Handle with care: Value employee exits
A resignation on their desk is every manager’s worst fear. When the employee decides to part ways and move on, it is difficult and emotional for both the employee and the employer. After all we spend most of our waking hours in the office and with our colleagues, making long lasting associations. While retention is the key focus for the organization at that time, it is also important that the exiting employee goes out with a good image of the employer. Organizations have begun to recognize this and there is a lot of focus on creating great experiences through seamless exit formalities. However, are great experiences just about smooth transactions and nice farewell speeches or is there more that matters? What role can managers play in this? Let’s take a look at some phases post resignation and how little nuances make a difference:
Making the most of the notice period
At times, organizations want to have longer notice periods in their terms of employment under the garb of criticality, lack of ability of backfill and longer transition period. The truth is that no matter how much we may increase the notice period, the actual transition of responsibilities only happens in the last few days. Most of the remaining time is either spent in coming to terms with the resignation with no communication to anyone or letting the employee continue doing the job as is while the employer searches for a backfill. This only creates anxiety both for the parting employee during the notice period as well as the rest of the team who have to take a handover in a very short span later. Unless it is a negotiation and the employee is willing to stay back for something in return, most ‘save’ conversations are intended to strike an emotional chord with the employee and are effective only in the first week after the resignation. If the employee’s decision is firm, managers should try to communicate it to those impacted as soon as possible to help them make the most of the notice period.
Saying “we are just a call away”
As clichéd as they may sound, telling a valued employee that “we want you back” ,“we are just a call away” or “if you need any help just reach out” means a lot when they are moving out. These words are as significant if not more than saying “all the best for the future”. Remember the employee is at that time losing their sense of belonging and is also anxious about the new place. It is amazing how these few last words remain in their memory. They would be more than happy to help the organization also in return if they were called upon later. This is more important than having discussions on how many transition documents they have made for we all know that no matter how much we document, there will always be some more context lost.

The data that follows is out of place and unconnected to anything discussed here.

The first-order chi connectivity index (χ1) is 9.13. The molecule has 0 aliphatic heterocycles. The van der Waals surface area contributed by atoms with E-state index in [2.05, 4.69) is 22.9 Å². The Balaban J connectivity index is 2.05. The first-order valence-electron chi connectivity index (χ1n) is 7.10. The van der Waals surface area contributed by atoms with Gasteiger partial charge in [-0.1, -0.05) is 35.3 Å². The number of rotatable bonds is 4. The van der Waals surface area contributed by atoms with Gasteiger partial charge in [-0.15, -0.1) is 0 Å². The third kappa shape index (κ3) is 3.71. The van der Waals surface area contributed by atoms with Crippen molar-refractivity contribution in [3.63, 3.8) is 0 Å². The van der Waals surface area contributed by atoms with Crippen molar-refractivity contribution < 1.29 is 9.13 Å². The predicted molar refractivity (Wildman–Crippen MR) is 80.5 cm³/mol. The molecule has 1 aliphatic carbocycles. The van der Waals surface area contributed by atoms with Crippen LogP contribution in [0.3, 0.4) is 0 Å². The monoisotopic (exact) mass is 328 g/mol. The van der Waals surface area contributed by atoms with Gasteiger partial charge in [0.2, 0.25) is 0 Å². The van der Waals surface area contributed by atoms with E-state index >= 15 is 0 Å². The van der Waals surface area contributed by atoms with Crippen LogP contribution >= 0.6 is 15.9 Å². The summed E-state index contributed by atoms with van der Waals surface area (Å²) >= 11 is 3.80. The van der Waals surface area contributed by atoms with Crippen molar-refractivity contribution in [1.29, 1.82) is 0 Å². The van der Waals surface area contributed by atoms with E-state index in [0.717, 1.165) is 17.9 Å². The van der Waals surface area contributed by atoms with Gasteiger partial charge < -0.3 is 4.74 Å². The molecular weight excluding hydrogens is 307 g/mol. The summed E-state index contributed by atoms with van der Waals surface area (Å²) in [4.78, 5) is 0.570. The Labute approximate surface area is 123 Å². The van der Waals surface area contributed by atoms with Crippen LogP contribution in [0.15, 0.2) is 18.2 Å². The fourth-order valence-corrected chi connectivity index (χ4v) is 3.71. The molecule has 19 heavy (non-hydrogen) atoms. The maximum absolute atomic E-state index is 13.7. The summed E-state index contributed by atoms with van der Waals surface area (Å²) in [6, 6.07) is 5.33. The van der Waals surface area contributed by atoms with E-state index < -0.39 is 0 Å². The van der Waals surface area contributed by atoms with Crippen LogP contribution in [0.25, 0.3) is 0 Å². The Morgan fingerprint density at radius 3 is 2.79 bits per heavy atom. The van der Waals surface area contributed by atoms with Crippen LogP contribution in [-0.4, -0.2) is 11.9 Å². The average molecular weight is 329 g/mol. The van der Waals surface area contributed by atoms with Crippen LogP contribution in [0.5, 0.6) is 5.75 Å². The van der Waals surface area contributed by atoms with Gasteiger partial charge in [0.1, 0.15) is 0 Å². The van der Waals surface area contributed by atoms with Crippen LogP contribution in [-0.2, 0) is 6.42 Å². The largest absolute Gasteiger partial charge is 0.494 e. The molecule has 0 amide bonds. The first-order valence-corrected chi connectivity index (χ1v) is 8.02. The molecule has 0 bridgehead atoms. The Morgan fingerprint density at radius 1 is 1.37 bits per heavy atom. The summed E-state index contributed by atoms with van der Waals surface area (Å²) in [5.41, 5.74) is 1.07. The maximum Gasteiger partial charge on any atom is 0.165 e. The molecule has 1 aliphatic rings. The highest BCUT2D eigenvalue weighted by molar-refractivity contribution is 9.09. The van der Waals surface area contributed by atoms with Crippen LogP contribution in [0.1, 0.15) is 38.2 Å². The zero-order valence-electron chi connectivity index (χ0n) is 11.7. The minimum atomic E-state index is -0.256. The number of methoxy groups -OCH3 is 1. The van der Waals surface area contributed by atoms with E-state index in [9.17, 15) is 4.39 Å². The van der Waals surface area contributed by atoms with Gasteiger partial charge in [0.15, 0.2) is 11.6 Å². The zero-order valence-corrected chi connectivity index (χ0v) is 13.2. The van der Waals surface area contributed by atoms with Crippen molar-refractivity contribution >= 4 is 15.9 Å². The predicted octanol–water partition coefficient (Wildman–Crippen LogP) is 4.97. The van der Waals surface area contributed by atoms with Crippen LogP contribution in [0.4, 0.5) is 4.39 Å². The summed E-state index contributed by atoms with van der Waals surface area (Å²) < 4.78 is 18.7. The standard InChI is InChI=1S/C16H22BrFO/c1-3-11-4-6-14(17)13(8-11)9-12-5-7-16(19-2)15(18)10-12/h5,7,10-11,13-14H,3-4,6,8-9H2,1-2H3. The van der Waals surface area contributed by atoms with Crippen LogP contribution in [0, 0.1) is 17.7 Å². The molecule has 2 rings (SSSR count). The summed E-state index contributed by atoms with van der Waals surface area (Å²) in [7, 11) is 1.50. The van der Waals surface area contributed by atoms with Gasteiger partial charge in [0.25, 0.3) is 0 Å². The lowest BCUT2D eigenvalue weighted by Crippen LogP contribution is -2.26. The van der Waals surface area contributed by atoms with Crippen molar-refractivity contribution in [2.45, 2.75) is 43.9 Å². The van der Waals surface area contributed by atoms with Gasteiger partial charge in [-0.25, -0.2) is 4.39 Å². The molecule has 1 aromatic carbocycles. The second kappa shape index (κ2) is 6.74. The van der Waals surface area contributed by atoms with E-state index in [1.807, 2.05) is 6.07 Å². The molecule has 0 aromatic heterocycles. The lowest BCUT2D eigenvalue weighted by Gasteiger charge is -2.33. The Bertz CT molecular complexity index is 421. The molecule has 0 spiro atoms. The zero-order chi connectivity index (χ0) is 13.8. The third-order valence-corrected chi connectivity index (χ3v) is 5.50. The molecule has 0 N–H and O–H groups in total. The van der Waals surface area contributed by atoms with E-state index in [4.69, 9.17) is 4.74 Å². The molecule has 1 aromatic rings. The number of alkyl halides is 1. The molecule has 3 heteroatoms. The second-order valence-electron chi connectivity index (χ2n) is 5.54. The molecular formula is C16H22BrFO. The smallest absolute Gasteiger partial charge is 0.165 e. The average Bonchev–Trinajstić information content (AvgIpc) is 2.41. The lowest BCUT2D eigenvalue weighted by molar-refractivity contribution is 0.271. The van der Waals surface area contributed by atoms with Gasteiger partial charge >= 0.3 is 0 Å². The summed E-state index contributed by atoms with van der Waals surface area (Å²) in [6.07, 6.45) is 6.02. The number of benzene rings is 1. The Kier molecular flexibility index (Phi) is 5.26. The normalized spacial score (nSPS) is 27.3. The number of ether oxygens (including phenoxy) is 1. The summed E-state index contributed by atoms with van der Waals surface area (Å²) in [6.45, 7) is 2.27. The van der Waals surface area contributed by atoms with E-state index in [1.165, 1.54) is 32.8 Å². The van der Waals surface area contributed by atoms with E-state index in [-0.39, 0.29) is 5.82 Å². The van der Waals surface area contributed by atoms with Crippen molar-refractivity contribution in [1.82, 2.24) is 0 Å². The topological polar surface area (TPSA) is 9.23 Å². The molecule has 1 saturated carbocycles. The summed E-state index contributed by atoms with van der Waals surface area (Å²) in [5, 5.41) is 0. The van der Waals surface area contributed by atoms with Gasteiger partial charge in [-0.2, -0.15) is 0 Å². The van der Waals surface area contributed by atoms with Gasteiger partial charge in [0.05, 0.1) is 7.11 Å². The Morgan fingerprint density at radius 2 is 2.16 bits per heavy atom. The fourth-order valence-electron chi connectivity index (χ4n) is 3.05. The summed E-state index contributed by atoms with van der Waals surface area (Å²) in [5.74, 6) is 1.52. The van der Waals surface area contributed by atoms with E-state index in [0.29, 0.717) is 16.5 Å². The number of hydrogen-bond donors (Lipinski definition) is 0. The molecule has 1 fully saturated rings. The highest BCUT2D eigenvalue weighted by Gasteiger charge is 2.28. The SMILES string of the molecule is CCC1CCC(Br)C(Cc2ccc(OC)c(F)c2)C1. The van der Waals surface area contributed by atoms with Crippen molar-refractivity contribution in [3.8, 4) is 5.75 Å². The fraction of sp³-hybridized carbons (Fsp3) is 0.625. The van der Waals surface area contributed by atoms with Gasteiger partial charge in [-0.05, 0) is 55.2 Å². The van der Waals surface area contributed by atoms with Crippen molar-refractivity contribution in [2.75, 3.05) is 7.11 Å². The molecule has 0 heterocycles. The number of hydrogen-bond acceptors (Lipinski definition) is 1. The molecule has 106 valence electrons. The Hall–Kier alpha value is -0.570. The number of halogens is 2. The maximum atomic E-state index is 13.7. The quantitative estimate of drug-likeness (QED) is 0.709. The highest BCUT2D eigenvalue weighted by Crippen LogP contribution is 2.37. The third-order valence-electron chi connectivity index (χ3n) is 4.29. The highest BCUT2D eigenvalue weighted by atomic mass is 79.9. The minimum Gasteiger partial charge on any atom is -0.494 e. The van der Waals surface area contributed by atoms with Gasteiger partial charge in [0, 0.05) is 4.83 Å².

Making the goodbyes personalized
A lunch or dinner with a group that closely works with the parting employee is a warmer experience than doing a mass gathering with flowers and cakes. The mass farewell originated in the days when employees remained with the same employer for their entire career and the farewell was actually a celebration of their retirement. They were known to practically everyone in the office through the years they had spent there. In the present times, on their last day, individuals are typically emotional and would not want to go through the embarrassment of exposing their emotions to a large audience. It also gets awkward when in a big gathering only few people speak out. Some may want to speak but are shy of the crowd and others may actually not know the employee well enough to say something. It would be better for the manager to let the larger group know of the employee’s decision through an email with a sincere note on the employee’s contributions a few days in advance of the exit date. Most people prefer to write back to the parting employee sharing their feelings which creates a more personalised experience.
Keeping in touch post exit
Managers who value key talent should make efforts to keep in touch with them. This is not just the responsibility of the recruitment team. In a lot of cases, employees start looking at their ex-managers as mentors only after leaving that company as they do not see a conflict of interest any more. Most of the rehiring happens as a result of a great connection between the manager and employee than the employee re-applying through the recruitment routes. Other than that ex-employees are also more than happy to refer people or help out in other ways based on personal relationships they have built with their managers.
Just like a new hire is to be held with kids’ gloves, the exiting employees, especially high performers also need to be handled with care. So while employees are trying not to burn their existing bridges with their employers in their last few days, organizations can focus on building new bridges with them in that phase. After all, emotions and experiences play a key role in the war for talent.